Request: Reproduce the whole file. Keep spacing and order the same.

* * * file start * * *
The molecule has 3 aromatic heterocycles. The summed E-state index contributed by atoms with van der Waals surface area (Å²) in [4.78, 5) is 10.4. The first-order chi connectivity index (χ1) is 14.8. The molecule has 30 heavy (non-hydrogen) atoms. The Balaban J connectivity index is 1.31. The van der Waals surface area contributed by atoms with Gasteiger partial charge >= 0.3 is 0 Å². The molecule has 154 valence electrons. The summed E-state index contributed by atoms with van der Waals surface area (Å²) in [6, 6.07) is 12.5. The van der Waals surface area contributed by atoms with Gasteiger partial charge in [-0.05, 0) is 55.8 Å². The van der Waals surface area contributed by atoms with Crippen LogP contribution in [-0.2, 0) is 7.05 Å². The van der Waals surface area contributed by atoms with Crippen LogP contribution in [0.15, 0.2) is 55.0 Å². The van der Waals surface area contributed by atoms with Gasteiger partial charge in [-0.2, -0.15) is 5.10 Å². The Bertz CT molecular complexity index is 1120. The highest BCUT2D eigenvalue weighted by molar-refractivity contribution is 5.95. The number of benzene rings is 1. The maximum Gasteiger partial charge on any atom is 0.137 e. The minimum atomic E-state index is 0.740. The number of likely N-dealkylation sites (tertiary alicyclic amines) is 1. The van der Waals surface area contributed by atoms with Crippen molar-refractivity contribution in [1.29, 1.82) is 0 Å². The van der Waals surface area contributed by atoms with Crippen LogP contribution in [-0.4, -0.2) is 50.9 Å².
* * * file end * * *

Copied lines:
The molecule has 3 aromatic heterocycles. The summed E-state index contributed by atoms with van der Waals surface area (Å²) in [4.78, 5) is 10.4. The first-order chi connectivity index (χ1) is 14.8. The molecule has 30 heavy (non-hydrogen) atoms. The Balaban J connectivity index is 1.31. The van der Waals surface area contributed by atoms with Gasteiger partial charge >= 0.3 is 0 Å². The molecule has 154 valence electrons. The summed E-state index contributed by atoms with van der Waals surface area (Å²) in [6, 6.07) is 12.5. The van der Waals surface area contributed by atoms with Gasteiger partial charge in [-0.05, 0) is 55.8 Å². The van der Waals surface area contributed by atoms with Crippen LogP contribution in [-0.2, 0) is 7.05 Å². The van der Waals surface area contributed by atoms with Crippen LogP contribution in [0.15, 0.2) is 55.0 Å². The van der Waals surface area contributed by atoms with Gasteiger partial charge in [-0.2, -0.15) is 5.10 Å². The Bertz CT molecular complexity index is 1120. The highest BCUT2D eigenvalue weighted by molar-refractivity contribution is 5.95. The number of benzene rings is 1. The maximum Gasteiger partial charge on any atom is 0.137 e. The minimum atomic E-state index is 0.740. The number of likely N-dealkylation sites (tertiary alicyclic amines) is 1. The van der Waals surface area contributed by atoms with Crippen molar-refractivity contribution in [1.29, 1.82) is 0 Å². The van der Waals surface area contributed by atoms with Crippen LogP contribution in [-0.4, -0.2) is 50.9 Å².